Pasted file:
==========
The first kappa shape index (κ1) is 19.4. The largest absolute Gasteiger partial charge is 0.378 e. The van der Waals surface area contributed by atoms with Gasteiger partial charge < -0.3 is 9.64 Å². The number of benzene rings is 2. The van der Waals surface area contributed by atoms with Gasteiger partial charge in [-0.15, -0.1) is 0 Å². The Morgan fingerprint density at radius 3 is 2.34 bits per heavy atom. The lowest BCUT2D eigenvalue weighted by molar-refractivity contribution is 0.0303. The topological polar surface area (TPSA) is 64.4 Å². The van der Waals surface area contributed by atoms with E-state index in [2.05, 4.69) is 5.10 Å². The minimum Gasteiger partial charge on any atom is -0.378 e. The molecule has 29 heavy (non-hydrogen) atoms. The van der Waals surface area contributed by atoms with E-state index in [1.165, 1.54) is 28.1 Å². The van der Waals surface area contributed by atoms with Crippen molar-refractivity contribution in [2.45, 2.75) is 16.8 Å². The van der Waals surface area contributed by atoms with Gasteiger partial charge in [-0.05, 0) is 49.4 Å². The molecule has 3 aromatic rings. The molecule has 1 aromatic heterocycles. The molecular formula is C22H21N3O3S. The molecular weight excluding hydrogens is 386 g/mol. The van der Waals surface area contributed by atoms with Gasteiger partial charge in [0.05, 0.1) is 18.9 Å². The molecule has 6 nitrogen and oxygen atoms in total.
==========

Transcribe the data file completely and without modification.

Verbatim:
The first kappa shape index (κ1) is 19.4. The largest absolute Gasteiger partial charge is 0.378 e. The van der Waals surface area contributed by atoms with Gasteiger partial charge < -0.3 is 9.64 Å². The number of benzene rings is 2. The van der Waals surface area contributed by atoms with Gasteiger partial charge in [-0.15, -0.1) is 0 Å². The Morgan fingerprint density at radius 3 is 2.34 bits per heavy atom. The lowest BCUT2D eigenvalue weighted by molar-refractivity contribution is 0.0303. The topological polar surface area (TPSA) is 64.4 Å². The van der Waals surface area contributed by atoms with E-state index in [2.05, 4.69) is 5.10 Å². The minimum Gasteiger partial charge on any atom is -0.378 e. The molecule has 29 heavy (non-hydrogen) atoms. The van der Waals surface area contributed by atoms with E-state index in [1.165, 1.54) is 28.1 Å². The van der Waals surface area contributed by atoms with Crippen molar-refractivity contribution in [2.45, 2.75) is 16.8 Å². The van der Waals surface area contributed by atoms with Gasteiger partial charge in [-0.05, 0) is 49.4 Å². The molecule has 3 aromatic rings. The molecule has 1 aromatic heterocycles. The molecular formula is C22H21N3O3S. The molecular weight excluding hydrogens is 386 g/mol. The van der Waals surface area contributed by atoms with Gasteiger partial charge in [0.05, 0.1) is 18.9 Å². The molecule has 6 nitrogen and oxygen atoms in total.